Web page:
6. It is submitted that the plaintiffs have suppressed the fact that late Kandasamy gounder already filed a suit in O.S.No.382/84 on the file of this Hon'ble Court basing upon this title upon the very same settlement deed dated 16.7.1981 said to have been executed by Sellammal. The suit was filed praying for the permanent injunction in favour of the said Kandasamy gounder restraining the present defendant from interfering with the alleged peaceful possession and enjoyment of Kandasamy gounder in the suit property.....

7. The suit was dismissed on 24.10.1986, for default. Hence, it is not open to the plaintiffs to come forward with a fresh suit for the same property on the strength of the same settlement deed. The suit is to be dismissed in limine on this ground alone. The suit is hit by the principles of res-judicata.

8. The suit is not maintainable because the plaintiffs and their father were never in the possession and enjoyment of the suit property within the statutory period or at any point of time. Hence, also the suit is not maintainable and is to be dismissed. The allegation that this defendant trespassed into the suit property on 8.1.1989, is an utter-falsehood and as submitted above he is in the continuous possession and enjoyment of the suit property for 30 years. There is no cause of action for the suit and the alleged cause of action is false."

8. P.Ws.2 and 3, attestors to Ex.A-1, were examined and, through them, the genuineness of Ex.A-1 has been proved. The lower appellate Court came to the conclusion that Ex.A-1 is a genuine document.

9. In Govindammal and others Vs. Ammasi Kounder, 1998 (III) M.L.J. 267, it was held that Section 123 of the Transfer of Property Act does not contemplate handing over of possession of properties when property gifted is immovable property. To the same effect is the case of J.Kuppuswami Mudali and others Vs. Mahalingam, 1997 (I) CTC 256.

10. On the side of appellant, the case of Baby Ammal v. Rajan Asari, 1997 (2) L.W.453 has been cited. That was a case where the settlor himself claimed that possession was not handed over, which will not apply to the present case. In Manavalan Vs. Chennammal & Others, 2001 (3) L.W.704, also, which has been relied on by the appellant, D.W.1, who was the settlor, had continued in possession. As regards adverse possession, learned counsel for the appellant relied on N.S.Spance Vs. D.S.Kanagarajan, 2005 (2) L.W.470, wherein it was held as follows :

"Possession based upon trespass is an offence at its origin. But, that possession, if not disturbed and is allowed to continue well over the statutory period viz., more than 12 years, it confers right to such property upon the person, who had committed trespass."

11. As regards the question of res judicata, learned counsel for the respondents relied on The Commissioner, Hindu Religious and Charitable Endowments, Madras. Vs. V.Krishnaswami and another, AIR 1975 MADRAS 167.

12. The earlier suit was one for injunction and it was dismissed for default. In that suit, the cause of action was the alleged trespass by the appellant. Here, the cause of action for the suit is different and the respondents prayed for recovery of possession.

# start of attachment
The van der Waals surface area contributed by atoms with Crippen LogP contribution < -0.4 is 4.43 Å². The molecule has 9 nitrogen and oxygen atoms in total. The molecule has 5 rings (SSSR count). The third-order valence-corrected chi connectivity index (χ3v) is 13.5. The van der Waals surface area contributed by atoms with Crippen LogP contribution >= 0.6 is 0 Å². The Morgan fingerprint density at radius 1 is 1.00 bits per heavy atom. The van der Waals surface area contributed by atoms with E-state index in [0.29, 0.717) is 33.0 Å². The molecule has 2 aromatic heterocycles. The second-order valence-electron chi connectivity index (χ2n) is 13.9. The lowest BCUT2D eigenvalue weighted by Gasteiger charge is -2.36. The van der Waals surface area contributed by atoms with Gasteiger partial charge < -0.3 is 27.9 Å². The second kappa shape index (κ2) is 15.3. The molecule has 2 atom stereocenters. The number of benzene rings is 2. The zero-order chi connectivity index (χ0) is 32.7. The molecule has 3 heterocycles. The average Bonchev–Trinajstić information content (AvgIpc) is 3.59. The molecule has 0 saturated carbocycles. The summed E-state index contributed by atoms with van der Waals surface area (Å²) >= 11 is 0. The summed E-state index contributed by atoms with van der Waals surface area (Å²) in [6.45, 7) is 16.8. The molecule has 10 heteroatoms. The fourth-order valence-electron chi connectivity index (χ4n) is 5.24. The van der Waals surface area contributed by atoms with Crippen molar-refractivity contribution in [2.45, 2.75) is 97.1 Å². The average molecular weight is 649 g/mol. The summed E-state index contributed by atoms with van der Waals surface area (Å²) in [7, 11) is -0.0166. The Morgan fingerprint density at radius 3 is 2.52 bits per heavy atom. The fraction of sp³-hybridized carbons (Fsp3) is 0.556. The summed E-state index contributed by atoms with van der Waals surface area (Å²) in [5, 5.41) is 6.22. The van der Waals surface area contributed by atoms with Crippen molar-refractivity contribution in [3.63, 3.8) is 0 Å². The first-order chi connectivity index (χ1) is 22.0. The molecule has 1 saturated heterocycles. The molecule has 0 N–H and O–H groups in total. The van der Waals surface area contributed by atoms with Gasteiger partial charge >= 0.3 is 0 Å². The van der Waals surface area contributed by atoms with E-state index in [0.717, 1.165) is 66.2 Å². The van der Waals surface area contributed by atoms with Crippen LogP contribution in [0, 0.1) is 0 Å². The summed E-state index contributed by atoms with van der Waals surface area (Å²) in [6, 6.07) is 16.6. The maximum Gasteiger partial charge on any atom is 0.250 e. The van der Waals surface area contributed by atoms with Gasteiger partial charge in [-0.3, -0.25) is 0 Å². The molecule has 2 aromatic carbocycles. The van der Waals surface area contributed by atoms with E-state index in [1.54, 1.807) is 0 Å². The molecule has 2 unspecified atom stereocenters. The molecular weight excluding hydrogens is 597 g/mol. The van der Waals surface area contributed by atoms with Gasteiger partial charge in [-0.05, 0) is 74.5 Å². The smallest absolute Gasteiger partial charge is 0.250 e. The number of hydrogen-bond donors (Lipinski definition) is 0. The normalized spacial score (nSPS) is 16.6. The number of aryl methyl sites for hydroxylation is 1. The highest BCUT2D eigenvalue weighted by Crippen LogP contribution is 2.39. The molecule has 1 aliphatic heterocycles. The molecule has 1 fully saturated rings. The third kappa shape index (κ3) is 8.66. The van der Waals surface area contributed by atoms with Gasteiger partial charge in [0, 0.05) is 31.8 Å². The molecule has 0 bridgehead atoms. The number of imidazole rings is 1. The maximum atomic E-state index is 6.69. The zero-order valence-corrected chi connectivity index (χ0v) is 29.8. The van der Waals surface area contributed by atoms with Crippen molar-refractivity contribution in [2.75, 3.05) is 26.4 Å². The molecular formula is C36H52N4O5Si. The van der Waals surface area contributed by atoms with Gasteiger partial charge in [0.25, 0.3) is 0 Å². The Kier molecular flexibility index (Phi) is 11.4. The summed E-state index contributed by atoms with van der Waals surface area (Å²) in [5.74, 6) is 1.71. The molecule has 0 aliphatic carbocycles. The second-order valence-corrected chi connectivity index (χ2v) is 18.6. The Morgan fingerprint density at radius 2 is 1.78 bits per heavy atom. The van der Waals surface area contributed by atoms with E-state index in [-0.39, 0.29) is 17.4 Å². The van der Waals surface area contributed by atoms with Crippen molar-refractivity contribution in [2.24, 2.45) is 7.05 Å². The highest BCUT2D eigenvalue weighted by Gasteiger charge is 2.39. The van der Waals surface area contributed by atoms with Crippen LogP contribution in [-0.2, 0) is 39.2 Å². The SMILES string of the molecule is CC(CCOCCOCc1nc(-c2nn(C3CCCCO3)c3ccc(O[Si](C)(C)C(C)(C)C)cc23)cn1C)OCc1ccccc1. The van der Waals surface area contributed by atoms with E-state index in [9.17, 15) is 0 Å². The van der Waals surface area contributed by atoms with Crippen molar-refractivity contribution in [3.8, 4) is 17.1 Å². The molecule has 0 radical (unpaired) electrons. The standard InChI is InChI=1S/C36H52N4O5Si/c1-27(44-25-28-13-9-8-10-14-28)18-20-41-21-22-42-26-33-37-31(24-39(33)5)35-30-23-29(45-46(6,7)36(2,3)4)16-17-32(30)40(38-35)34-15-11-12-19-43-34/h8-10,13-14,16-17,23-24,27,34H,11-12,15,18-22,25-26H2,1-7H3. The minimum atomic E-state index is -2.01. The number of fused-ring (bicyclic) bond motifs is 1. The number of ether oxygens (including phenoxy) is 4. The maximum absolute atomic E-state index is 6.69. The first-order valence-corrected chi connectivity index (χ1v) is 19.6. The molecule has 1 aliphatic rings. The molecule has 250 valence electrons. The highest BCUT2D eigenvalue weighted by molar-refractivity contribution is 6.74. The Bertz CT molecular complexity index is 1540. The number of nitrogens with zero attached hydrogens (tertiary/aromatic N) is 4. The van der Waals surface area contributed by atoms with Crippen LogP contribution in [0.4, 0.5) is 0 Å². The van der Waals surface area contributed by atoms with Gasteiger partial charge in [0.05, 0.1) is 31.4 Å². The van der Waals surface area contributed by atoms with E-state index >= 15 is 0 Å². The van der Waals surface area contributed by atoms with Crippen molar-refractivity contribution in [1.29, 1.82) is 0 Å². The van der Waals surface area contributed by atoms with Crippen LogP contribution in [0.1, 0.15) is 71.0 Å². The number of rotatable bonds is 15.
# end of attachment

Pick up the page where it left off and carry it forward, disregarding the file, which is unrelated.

13. In 2000 (7) Supreme Court Cases 543 (Gram Panchayat of Village Naulakha v. Ujagar Singh & Ors.), the Supreme Court held as follows :

"10. We may also add one other important reason which frequently arises under Section 11 CPC. The earlier suit by the respondent against the Panchayat was only a suit for injunction and not one on title. No question of title was gone into nor decided. The said decision cannot, therefore, be binding on the question of title. See in this connection Sajjadanashin Sayed v. Musa Dadabhai Ummer (2000 (3) SCC 350) where this Court, on a detailed consideration of law in India and elsewhere held that even if, in an earlier suit for injunction, there is an incidental finding on title, the same will not be binding in a latter suit or proceeding where title is directly in question, unless it is established that it was 'necessary' in the earlier suit to decide the question of title for granting or refusing injunction and that the relief for injunction was founded or based on the finding on title. Even the more framing of an issue on title may not be sufficient as pointed out in that case."

14. Exs.A-21 to A-23 would show that no finding was given on title in the earlier suit. The appellate Court rightly held that the earlier suit will not operate as res judicata. The appellate Court had also held that Ex.A-1 was proved in accordance with law and, therefore, it was not necessary that possession should have been handed over. The settlement deed came into effect contemporaneously. Moreover, during the lifetime of the settlor, no steps have been taken for revocation of the settlement deed. The only way in which the appellant could have resisted the relief for recovery of possession is by pleading and proving adverse possession. The pleadings in the written statement have been extracted, wherein, at no point of time, the appellant had pleaded that he had animus to hold the property, adverse to the right of the true owner.

15. It is well settled that long and continuous possession, without the required animus, will not give a person the right to resist the claim of the true owner. No substantial questions of law arise for consideration in this appeal. Therefore, this Second Appeal is dismissed. No costs.



1. The Subordinate Judge


2. The District Munsif